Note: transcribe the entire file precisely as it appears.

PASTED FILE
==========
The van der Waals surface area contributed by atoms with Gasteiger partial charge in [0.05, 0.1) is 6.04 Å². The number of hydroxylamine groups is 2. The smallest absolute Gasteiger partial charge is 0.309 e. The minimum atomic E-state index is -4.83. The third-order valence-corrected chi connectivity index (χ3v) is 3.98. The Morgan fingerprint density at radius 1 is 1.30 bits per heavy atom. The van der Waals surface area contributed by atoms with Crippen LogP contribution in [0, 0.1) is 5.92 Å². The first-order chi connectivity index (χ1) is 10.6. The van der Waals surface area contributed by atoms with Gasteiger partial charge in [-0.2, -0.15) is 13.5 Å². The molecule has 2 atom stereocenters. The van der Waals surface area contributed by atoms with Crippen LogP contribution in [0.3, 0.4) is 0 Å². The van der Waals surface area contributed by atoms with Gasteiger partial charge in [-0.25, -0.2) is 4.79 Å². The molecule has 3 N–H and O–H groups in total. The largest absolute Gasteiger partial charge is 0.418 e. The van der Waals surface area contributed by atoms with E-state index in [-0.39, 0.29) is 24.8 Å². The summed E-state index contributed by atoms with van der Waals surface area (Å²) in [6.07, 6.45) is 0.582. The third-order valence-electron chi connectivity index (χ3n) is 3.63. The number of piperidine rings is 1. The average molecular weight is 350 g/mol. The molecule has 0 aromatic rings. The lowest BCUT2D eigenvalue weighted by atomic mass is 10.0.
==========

The van der Waals surface area contributed by atoms with Gasteiger partial charge in [0.05, 0.1) is 6.04 Å². The number of hydroxylamine groups is 2. The smallest absolute Gasteiger partial charge is 0.309 e. The minimum atomic E-state index is -4.83. The third-order valence-corrected chi connectivity index (χ3v) is 3.98. The Morgan fingerprint density at radius 1 is 1.30 bits per heavy atom. The van der Waals surface area contributed by atoms with Crippen LogP contribution in [0, 0.1) is 5.92 Å². The first-order chi connectivity index (χ1) is 10.6. The van der Waals surface area contributed by atoms with Gasteiger partial charge in [-0.2, -0.15) is 13.5 Å². The molecule has 2 atom stereocenters. The van der Waals surface area contributed by atoms with Crippen LogP contribution in [0.3, 0.4) is 0 Å². The van der Waals surface area contributed by atoms with Gasteiger partial charge in [-0.25, -0.2) is 4.79 Å². The molecule has 3 N–H and O–H groups in total. The largest absolute Gasteiger partial charge is 0.418 e. The van der Waals surface area contributed by atoms with E-state index in [-0.39, 0.29) is 24.8 Å². The summed E-state index contributed by atoms with van der Waals surface area (Å²) in [6.07, 6.45) is 0.582. The third-order valence-electron chi connectivity index (χ3n) is 3.63. The number of piperidine rings is 1. The average molecular weight is 350 g/mol. The molecule has 0 aromatic rings. The lowest BCUT2D eigenvalue weighted by atomic mass is 10.0.